NBA Playoffs: Thunder nearly blow lead vs. Nuggets, take 3-0 lead, or did they?

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So this should go over well in Denver.

Let’s start with the controversy. Here’s the final play in Denver in the Thunder’s win over the Nuggets. You decide.

Did Harden get him on the arm? Did he go straight up?


That’s about as close as it gets.

Nothing will change the result, however. Thunder win, 97-94, 3-0 series lead for the young’ns from OKC.

It was a haymaker-type of game. Just when one team would think they had the advantage, the other team would storm back. Kevin Durant had an inefficient night, so Russell Westbrook stepped up with 23 points, nine rebounds, and eight assists to just two turnovers, doing most of his damage from the free-throw line (11-of-13). J.R. Smith decided to show up for Denver (15 points, 4-of-9 from the arc)? That’s OK, Serge Ibaka roars back with a career playoff-high 22 points to go along with 16 rebounds. The Thunder thought they had the game under control when they hit the afterburners and blew right past the Nuggets, only to nearly surrender the lead thanks to costly turnovers. The Nuggets roared back, they had a shot to win … and it just didn’t work out for them.

In reality, the Nuggets have never really seemed to have control of this series. They’ve had their fair share of leads, this isn’t like Sixers-Heat, or even Celtics-Knicks. But the Thunder have had an answer for every adjustment the Nuggets have made. Even on a night when Durant doesn’t have it, their role players step up. The Nuggets have little excuse for how this one ended up. They shot a better percentage from the field. They had more free throws, a constant complaint of teams against the foul-drawing Thunder. They turned the ball over a few more times, were outrebounded a few times. But the real problem was free throws.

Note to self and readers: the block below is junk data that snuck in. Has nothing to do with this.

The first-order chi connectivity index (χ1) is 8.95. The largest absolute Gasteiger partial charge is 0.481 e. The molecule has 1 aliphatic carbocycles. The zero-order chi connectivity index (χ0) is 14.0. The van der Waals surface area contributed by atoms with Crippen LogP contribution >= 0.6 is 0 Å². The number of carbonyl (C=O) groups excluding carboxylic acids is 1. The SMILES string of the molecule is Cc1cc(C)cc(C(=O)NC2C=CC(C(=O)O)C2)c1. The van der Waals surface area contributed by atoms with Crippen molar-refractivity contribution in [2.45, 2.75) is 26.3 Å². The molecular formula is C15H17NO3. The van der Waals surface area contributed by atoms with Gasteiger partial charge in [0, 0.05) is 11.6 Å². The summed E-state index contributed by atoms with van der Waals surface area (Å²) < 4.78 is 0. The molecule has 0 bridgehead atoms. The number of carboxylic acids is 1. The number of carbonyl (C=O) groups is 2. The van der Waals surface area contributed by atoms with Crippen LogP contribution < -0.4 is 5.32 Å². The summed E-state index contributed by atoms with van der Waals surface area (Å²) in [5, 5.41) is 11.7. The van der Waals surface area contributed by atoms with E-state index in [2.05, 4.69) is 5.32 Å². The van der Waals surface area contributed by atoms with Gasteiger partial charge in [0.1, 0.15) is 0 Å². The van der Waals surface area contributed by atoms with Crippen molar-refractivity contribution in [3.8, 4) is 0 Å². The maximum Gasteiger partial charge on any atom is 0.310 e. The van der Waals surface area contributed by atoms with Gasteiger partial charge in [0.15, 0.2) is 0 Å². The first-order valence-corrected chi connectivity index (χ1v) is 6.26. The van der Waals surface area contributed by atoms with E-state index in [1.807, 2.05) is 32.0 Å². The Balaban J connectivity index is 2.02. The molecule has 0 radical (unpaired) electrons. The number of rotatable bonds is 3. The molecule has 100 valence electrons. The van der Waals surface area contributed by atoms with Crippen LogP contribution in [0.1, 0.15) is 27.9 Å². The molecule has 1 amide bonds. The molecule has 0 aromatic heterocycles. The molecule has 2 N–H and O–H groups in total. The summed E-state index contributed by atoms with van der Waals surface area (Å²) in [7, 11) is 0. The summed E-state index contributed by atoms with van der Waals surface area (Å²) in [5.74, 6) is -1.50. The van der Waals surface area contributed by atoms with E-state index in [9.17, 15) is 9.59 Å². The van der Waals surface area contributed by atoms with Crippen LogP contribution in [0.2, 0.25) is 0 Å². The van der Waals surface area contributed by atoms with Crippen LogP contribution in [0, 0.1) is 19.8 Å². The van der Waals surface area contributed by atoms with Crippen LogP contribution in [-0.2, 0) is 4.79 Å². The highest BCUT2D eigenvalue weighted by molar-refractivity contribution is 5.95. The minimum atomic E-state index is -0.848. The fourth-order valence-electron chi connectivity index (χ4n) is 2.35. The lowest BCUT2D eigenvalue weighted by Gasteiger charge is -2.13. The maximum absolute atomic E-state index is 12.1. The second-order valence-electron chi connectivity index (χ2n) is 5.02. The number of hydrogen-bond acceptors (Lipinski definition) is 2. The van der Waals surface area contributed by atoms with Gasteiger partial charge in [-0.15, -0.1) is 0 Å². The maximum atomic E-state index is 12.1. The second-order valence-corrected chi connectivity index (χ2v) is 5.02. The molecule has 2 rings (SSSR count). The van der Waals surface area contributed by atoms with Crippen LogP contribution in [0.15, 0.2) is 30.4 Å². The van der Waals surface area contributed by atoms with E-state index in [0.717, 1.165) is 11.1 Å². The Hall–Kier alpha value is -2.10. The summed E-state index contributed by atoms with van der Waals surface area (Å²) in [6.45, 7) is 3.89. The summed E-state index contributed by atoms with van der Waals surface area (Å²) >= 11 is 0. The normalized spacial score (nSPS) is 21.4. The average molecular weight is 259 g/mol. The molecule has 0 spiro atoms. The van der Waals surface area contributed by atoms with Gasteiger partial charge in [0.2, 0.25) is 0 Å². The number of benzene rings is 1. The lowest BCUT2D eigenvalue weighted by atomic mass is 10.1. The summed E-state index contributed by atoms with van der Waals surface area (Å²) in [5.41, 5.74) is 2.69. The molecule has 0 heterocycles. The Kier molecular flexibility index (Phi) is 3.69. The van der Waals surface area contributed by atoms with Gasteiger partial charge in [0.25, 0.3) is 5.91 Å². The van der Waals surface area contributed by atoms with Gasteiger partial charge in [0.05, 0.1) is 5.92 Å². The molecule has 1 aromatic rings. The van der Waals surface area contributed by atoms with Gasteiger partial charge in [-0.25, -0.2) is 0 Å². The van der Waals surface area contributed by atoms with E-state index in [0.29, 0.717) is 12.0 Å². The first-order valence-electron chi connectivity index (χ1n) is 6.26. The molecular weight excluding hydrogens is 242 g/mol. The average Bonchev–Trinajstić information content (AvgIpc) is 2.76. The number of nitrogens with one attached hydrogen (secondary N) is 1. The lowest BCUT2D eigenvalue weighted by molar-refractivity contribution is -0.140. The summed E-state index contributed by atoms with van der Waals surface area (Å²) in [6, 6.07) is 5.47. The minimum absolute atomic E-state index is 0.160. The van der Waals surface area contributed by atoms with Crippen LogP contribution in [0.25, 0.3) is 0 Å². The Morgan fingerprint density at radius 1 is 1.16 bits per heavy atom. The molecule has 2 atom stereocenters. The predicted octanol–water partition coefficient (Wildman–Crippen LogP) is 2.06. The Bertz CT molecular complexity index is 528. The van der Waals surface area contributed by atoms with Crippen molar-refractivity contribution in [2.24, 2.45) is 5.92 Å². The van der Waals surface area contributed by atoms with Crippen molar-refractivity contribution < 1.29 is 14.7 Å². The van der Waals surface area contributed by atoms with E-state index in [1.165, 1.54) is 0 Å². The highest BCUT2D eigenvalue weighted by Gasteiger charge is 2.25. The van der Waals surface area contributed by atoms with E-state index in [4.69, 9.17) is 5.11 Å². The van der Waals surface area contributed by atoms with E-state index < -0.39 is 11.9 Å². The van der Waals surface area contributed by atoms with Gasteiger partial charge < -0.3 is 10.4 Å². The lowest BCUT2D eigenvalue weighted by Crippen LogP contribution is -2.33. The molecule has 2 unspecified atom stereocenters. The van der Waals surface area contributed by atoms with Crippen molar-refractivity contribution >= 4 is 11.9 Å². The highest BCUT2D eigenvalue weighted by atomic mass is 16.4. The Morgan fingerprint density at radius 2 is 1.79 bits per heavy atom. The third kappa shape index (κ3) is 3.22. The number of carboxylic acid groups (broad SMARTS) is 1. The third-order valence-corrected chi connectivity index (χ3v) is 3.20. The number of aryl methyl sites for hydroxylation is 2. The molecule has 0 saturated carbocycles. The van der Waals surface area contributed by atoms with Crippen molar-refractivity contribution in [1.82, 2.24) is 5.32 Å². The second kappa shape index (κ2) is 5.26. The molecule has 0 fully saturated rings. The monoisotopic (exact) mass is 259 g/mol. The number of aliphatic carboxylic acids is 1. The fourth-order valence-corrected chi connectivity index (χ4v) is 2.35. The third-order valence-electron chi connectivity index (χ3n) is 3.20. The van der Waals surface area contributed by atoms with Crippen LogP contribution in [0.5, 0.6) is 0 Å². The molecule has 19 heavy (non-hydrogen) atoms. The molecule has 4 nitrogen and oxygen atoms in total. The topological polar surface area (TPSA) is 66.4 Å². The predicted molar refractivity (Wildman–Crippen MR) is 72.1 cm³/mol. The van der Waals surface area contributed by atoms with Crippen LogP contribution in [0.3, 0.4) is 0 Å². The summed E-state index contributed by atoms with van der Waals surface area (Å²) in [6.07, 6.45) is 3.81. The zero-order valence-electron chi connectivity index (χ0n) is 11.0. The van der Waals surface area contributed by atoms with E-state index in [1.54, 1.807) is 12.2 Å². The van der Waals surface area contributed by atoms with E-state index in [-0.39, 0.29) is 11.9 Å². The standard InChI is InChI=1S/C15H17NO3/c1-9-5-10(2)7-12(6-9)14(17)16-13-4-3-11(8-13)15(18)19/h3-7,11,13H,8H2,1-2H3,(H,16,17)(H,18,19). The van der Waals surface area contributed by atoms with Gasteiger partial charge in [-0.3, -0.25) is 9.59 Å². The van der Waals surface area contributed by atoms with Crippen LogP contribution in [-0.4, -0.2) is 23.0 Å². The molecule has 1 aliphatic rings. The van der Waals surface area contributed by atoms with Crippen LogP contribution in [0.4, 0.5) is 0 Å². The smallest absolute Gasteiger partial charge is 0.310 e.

The Nuggets left 15 points on the court at the line — 30-of-45 from the stripe, with Nene hitting just 5-of-10. It’s easy to point to those in most games, but here, with the Nuggets hitting just 67 percent, there’s no way around it. They really did lose that game, and probably the series, at the free-throw line.

So now the Thunder will try to close out the series in Game 4. Denver has been an emotional roller-coaster this entire season, and Smith’s postgame outburst at the lack of a foul will probably not endear him to the zebras. The Nuggets needed to rely on their home crowd to push the Thunder, and instead, OKC has weathered the storm. They’ve gone into a hostile environment, up 2-0, taken their opponents’ stiffest punch, and walloped them back with their Ibaka haymaker.

The Thunder look like they could be the championship contender people have started discussing them as, and they need just one more roundhouse to put the Nuggets down for the count and set off an uncertain future for Denver, while they head on to face … well, we don’t have any idea who they’ll face in the second round.

But with every game, the Thunder look stronger and stronger.

Report: Suns’ Kelly Oubre out for rest of season

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Kelly Oubre has a lot of tantalizing raw talent. He’s young, energetic and feisty.

But just as it appeared as his game was rounding into form, Oubre – who averaged 20 points and two steals in 12 games since moving into the starting lineup – will get shut down.

Adrian Wojnarowski of ESPN:

Phoenix Suns forward Kelly Oubre Jr. will undergo a minor procedure on his left thumb and miss the rest of the season, league sources told ESPN.

Oubre is expected to make a full recovery in four to six weeks, sources said.

This could be a blessing in disguise for Oubre, who’ll be a restricted free agent this summer. He ends his season on a high note on the court. There’s no opportunity for regression to the mean. This also isn’t an injury that will last long into the offseason.

The 23-year-old Oubre is a versatile defender. When his 3-pointer is falling, he looks really good. In a league that can’t get enough productive wings, he should draw a solid contract.

Nick Collison: Thunder should retire Kevin Durant’s number

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Kevin Durant made himself public enemy No. 1 in Oklahoma City by leaving the Thunder for the Warriors three years ago.

Nick Collison, on the other hand, remains beloved in Oklahoma City. Like Durant, he moved with the franchise from Seattle. But Collison stayed until retiring last year.

With the Thunder retiring his number yesterday, Collison vouched for his former teammate.

Collison, in a Q&A with Royce Young of ESPN:

Kevin Durant gave you the nickname “Mr. Thunder.” Do you think the Thunder should eventually retire No. 35?